Voters wait in line at the Tolland Senior Center. Credit: Hugh McQuaid / CTNewsJunkie

Connecticut policymakers expect to craft a relatively short window for early in-person voting following the Tuesday passage of a ballot question amending the state constitution to permit the legislature to give residents earlier dates to appear at the polls. 

Unofficial results from last week’s election indicated that nearly 60% of voters were willing to give the General Assembly the green light to adopt an early voting law, which had previously been prevented by language in the state constitution. 

Now state officials will get to work preparing a proposal ahead of the legislative session that begins in January. During a post-election press conference in Hartford last week, incoming Secretary of the State Stephanie Thomas said she would be reviewing policies from states around the country but expected that Connecticut’s early voting bill would give voters a limited window to cast ballots in person prior to Election Day. 

“Based on the information I have so far, I would expect us to be somewhere in that few-days to five-days-window,” Thomas said. “I expect to start Day 1 in January with a plan in hand and I will be speaking with legislators… before January so that we can hit the ground running with something that can be implemented here in Connecticut.”

The bill will likely begin in the state legislature’s Government Administration and Elections Committee, which crafts the state’s election policies. Rep. Dan Fox, a Stamford Democrat who serves as one of the panel’s two co-chairs, said Friday he was unsure about how long an early voting period lawmakers would eventually arrive at, but intended the policy to be informed by feedback from state and local administrators. 

“We’re going to get input from all sides: Democrats, Republicans, municipalities I think will play a big role in helping us decide which direction to go,” Fox said. “There are a number of different things we need to look at like accessibility, financial demands and municipal structures. Are they capable of maintaining this process however big or small it may be?”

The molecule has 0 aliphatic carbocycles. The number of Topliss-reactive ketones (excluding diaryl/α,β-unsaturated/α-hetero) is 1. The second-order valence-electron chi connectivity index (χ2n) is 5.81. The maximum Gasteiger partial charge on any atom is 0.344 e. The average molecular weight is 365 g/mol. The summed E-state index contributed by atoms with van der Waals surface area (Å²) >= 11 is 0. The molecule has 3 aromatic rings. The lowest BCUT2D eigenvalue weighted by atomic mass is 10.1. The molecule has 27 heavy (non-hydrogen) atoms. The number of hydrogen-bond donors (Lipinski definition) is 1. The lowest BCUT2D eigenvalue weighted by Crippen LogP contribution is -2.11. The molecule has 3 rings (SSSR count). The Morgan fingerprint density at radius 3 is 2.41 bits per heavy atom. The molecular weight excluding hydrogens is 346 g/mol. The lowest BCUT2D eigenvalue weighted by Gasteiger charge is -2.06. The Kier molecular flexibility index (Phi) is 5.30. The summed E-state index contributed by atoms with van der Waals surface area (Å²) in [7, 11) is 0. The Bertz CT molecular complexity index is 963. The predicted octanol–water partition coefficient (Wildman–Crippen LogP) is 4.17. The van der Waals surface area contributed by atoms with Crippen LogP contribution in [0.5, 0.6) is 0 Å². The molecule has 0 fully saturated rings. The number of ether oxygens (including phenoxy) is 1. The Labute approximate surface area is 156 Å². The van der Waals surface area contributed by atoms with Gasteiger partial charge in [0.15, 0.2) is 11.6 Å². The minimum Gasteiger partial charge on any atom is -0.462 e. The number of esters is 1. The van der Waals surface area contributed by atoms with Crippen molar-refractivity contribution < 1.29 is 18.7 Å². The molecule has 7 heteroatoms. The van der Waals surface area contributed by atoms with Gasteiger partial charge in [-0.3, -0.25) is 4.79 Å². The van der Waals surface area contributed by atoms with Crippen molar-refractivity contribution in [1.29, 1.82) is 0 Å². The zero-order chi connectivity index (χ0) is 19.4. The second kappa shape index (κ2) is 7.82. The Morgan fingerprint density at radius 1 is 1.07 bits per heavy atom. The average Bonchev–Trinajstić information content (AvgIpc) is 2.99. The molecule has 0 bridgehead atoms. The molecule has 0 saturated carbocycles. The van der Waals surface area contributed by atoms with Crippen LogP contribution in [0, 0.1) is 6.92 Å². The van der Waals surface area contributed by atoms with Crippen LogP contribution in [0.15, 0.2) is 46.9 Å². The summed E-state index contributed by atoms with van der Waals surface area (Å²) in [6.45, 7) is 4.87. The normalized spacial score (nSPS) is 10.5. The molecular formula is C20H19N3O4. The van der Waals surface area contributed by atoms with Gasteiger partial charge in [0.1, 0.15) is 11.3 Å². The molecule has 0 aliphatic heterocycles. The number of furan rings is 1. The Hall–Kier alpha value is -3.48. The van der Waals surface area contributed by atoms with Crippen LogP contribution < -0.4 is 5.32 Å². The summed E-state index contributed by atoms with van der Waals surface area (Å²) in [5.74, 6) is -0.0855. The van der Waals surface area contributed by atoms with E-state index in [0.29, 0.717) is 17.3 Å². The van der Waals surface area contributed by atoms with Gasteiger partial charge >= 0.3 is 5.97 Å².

House Minority Leader Vincent Candelora said legislative Republicans will push to make sure the voices of those local election administrators are considered as lawmakers draft the new policy. 

“Our biggest concern that we’re hearing from our town halls and our registrars is, logistically, how are they going to do it?” Candelora said Friday. “One thing that we are experiencing is it’s hard for registrars to even get moderators for Election Day. So if we’re going to be opening the polls for a five-day period, what is that going to look like in terms of manpower to operate those polls?”

At the moment, Connecticut is one of just four states along with Alabama, Mississippi, and New Hampshire that do not allow some form of early voting. Tuesday’s ballot question puts Connecticut one step closer to changing that.

However, the question has already been challenged in court through an Election Day lawsuit, filed by Noemi Soto, which argued that state lawmakers failed to follow their own rules when they put the question on the ballot. The case is currently before Hartford Superior Court Judge Cesar Noble, who will hold a conference on the matter on Wednesday.

Asked about the lawsuit last week, Attorney General William Tong, whose office will represent the state in the matter, declined to discuss the details of the case but told reporters he was confident.

“I’m not going to comment on the specific facts and allegations of this lawsuit. Suffice it to say we’re way behind most other states in early voting and creating more access to elections so we’re going to win this case,” Tong said.